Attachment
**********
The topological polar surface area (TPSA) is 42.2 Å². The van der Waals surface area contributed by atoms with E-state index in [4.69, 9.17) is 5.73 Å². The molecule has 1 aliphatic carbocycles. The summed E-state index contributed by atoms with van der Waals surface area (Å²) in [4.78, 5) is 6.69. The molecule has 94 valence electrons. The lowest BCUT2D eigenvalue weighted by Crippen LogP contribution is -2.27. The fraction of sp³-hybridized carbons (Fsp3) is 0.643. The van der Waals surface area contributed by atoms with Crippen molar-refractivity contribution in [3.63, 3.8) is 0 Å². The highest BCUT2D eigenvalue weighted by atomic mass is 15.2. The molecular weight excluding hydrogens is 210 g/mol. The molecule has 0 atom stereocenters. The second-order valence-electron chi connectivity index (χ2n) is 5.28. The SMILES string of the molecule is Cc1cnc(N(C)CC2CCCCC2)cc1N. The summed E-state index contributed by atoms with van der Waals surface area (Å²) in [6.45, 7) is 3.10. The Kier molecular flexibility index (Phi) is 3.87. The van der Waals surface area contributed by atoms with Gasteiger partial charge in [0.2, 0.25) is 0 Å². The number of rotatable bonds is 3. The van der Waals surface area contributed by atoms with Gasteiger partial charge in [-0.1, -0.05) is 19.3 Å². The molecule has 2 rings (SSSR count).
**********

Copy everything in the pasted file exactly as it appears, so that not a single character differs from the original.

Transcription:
The topological polar surface area (TPSA) is 42.2 Å². The van der Waals surface area contributed by atoms with E-state index in [4.69, 9.17) is 5.73 Å². The molecule has 1 aliphatic carbocycles. The summed E-state index contributed by atoms with van der Waals surface area (Å²) in [4.78, 5) is 6.69. The molecule has 94 valence electrons. The lowest BCUT2D eigenvalue weighted by Crippen LogP contribution is -2.27. The fraction of sp³-hybridized carbons (Fsp3) is 0.643. The van der Waals surface area contributed by atoms with Crippen molar-refractivity contribution in [3.63, 3.8) is 0 Å². The highest BCUT2D eigenvalue weighted by atomic mass is 15.2. The molecular weight excluding hydrogens is 210 g/mol. The molecule has 0 atom stereocenters. The second-order valence-electron chi connectivity index (χ2n) is 5.28. The SMILES string of the molecule is Cc1cnc(N(C)CC2CCCCC2)cc1N. The summed E-state index contributed by atoms with van der Waals surface area (Å²) in [6.45, 7) is 3.10. The Kier molecular flexibility index (Phi) is 3.87. The van der Waals surface area contributed by atoms with Gasteiger partial charge in [0.2, 0.25) is 0 Å². The number of rotatable bonds is 3. The van der Waals surface area contributed by atoms with Gasteiger partial charge in [-0.1, -0.05) is 19.3 Å². The molecule has 2 rings (SSSR count).